The transceiver 706 may include transmission and reception circuitry. An example of transmission circuitry that may be included in the transceiver 706 is described with reference to FIG. 8. An example of the reception circuitry that may be included in the transceiver 706 is described with reference to FIG. 9. Of course, the various elements of FIGS. 8 and 9 may be combined, and need not necessarily be duplicated in the context of the design of the transceiver 706. Other forms of transceivers are known, and are acceptable for use with the methods and schemes described herein.

The transceiver 706 is coupled to at least one antenna 708. The transceiver 706 may be coupled to more than one antenna 708, as may be the case in the context of a multiple input multiple output system. In the context of a multiple input multiple output system, the methods and schemes described herein may be performed for one or more of the spatial channels.

FIG. 8 is a block diagram of a transmitter 800 in accordance with some embodiments of the present invention. Transmitter 800 may be part of a wireless communication device, and may transmit orthogonal frequency division multiplexed (OFDM) communication signals.

In accordance with some embodiments, transmitter 800 may individually symbol-modulate the subcarriers in accordance with individual subcarrier modulation assignments. Accordingly, one or more bits may be represented by a symbol modulated on a subcarrier. The modulation assignments for each subcarrier may be based on the channel characteristics or channel conditions, as was discussed previously.

In some embodiments, the subcarrier modulation assignments may range from zero bits per symbol to up to ten or more bits per symbol. In terms of modulation levels, the spatial-frequency subcarrier modulation assignments may comprise binary phase shift keying (BPSK), which communicates one bit per symbol, quadrature phase shift keying (QPSK), which communicates two bits per symbol, 8 PSK, which communicates three bits per symbol, 16-quadrature amplitude modulation (16-QAM), which communicates four bits per symbol, 32-QAM, which communicates five bits per symbol, 64-QAM, which communicates six bits per symbol, 128-QAM, which communicates seven bits per symbol, and 256-QAM, which communicates eight bits per symbol. Subcarrier modulation assignments with higher data communication rates per subcarrier (e.g., ten bits) may also be used.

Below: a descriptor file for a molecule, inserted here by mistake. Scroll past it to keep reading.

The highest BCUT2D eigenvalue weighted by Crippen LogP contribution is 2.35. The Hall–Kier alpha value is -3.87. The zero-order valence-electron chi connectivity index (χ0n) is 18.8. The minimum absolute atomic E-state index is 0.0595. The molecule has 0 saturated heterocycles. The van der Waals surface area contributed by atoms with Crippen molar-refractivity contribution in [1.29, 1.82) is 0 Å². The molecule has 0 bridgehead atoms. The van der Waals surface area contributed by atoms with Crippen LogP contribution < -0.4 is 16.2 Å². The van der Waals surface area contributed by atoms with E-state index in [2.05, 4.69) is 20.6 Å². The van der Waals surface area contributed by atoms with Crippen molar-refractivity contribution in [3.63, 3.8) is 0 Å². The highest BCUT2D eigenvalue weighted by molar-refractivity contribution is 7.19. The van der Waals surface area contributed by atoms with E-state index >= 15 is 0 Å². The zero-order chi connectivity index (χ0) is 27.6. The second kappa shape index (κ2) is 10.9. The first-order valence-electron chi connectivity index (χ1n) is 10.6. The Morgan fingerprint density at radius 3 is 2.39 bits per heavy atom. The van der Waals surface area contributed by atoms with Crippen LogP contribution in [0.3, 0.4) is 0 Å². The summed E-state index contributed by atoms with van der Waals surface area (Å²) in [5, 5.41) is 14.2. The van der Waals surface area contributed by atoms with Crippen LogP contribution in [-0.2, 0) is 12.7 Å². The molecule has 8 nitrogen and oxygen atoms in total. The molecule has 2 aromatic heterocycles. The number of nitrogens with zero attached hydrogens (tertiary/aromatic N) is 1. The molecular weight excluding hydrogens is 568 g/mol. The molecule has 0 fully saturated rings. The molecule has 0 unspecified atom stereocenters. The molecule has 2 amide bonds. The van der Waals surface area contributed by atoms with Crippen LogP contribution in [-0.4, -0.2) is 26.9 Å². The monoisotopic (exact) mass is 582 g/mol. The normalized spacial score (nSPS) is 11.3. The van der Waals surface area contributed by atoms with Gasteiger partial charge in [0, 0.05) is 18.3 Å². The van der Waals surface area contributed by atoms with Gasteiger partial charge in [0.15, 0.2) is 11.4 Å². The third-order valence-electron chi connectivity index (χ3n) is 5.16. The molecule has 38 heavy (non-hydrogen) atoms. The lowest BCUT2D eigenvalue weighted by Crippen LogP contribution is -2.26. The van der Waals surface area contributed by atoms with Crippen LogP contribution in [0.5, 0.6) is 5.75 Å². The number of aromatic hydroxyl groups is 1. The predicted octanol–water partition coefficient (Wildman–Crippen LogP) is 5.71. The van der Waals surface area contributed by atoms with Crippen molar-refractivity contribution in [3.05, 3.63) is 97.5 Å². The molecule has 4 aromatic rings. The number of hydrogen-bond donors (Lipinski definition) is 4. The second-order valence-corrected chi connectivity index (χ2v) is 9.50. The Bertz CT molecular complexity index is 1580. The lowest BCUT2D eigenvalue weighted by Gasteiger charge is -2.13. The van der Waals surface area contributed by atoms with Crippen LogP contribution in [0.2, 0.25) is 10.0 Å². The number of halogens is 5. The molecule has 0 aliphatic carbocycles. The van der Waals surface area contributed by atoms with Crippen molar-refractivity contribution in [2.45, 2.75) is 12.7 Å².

The transmitter 800 may transmit symbols on a communication channel within a predetermined frequency spectrum. In some embodiments, the orthogonal subcarriers of a channel may be closely spaced OFDM subcarriers. To achieve orthogonality between the closely spaced subcarriers, the subcarriers of a particular channel may exhibit no energy at frequencies substantially equal to center frequencies of the other subcarriers of that channel.

In accordance with some embodiments, data for transmission is provided to transmitter 800 in the form of a bit stream. An encoder 802 may apply forward error correcting (FEC) codes to bit stream to generate coded bits. A bit interleaver 804 may perform an interleaving operation on a block of bits to generate interleaved block of bits. The interleaving operation performed by the interleaver 804 may operate so as to ensure that correlated bits are not represented by the same transmission symbol. A parser 806 may parse blocks of bits into groups of bits having a variable number of coded bits. The variable number of coded bits of a group may be determined by the subcarrier modulation assignments. Subcarrier modulation assignments are generated by the controller 816. The controller 816 may obtain the assignments by command of a remote receiver, as discussed below. Subcarrier modulators 808 may individually modulate groups of bits on corresponding subcarriers in accordance with the subcarrier modulation assignments to generate symbol-modulated subcarriers. In some embodiments, the parser 806 may include a serial-to-parallel conversion to provide the groups of bits in a parallel form to subcarrier modulators 808.

Inverse Fast Fourier transform (IFFT) circuitry 810 may perform IFFTs on symbol-modulated subcarriers to generate time domain representations of the symbol-modulated subcarriers. Almost any form of inverse discrete Fourier transform (IDFT) may be used to perform the inverse transform operation.

IFFT circuitry 810 may also convert the time domain samples generated by the IFFT operation, which may be in a parallel form, to one or more serial symbol streams. IFFT circuitry 810 may also add a cyclic extension (or guard interval) to reduce inter-symbol interference in the channel. Radio frequency (RF) circuitry 812 may prepare each of the serial symbol streams for RF transmission.

In some embodiments, each of the antennas 814 are spatially diverse and are associated with individual spatial channels. In some embodiments only a single antenna 814 is used. If more than one antenna is used, each antenna 814 may receive RF signals from an associated set of RF circuitry 812. Spatially diverse antennas 814 may be separated by a distance. A minimum separation distance may be based on the wavelength of the frequency spectrum used for communicating. The antennas 814 may comprise one or more directional or omnidirectional antennas, including, for example, dipole antennas, monopole antennas, loop antennas, microstrip antennas or other types of antennas suitable for transmission of RF signals by transmitter 800.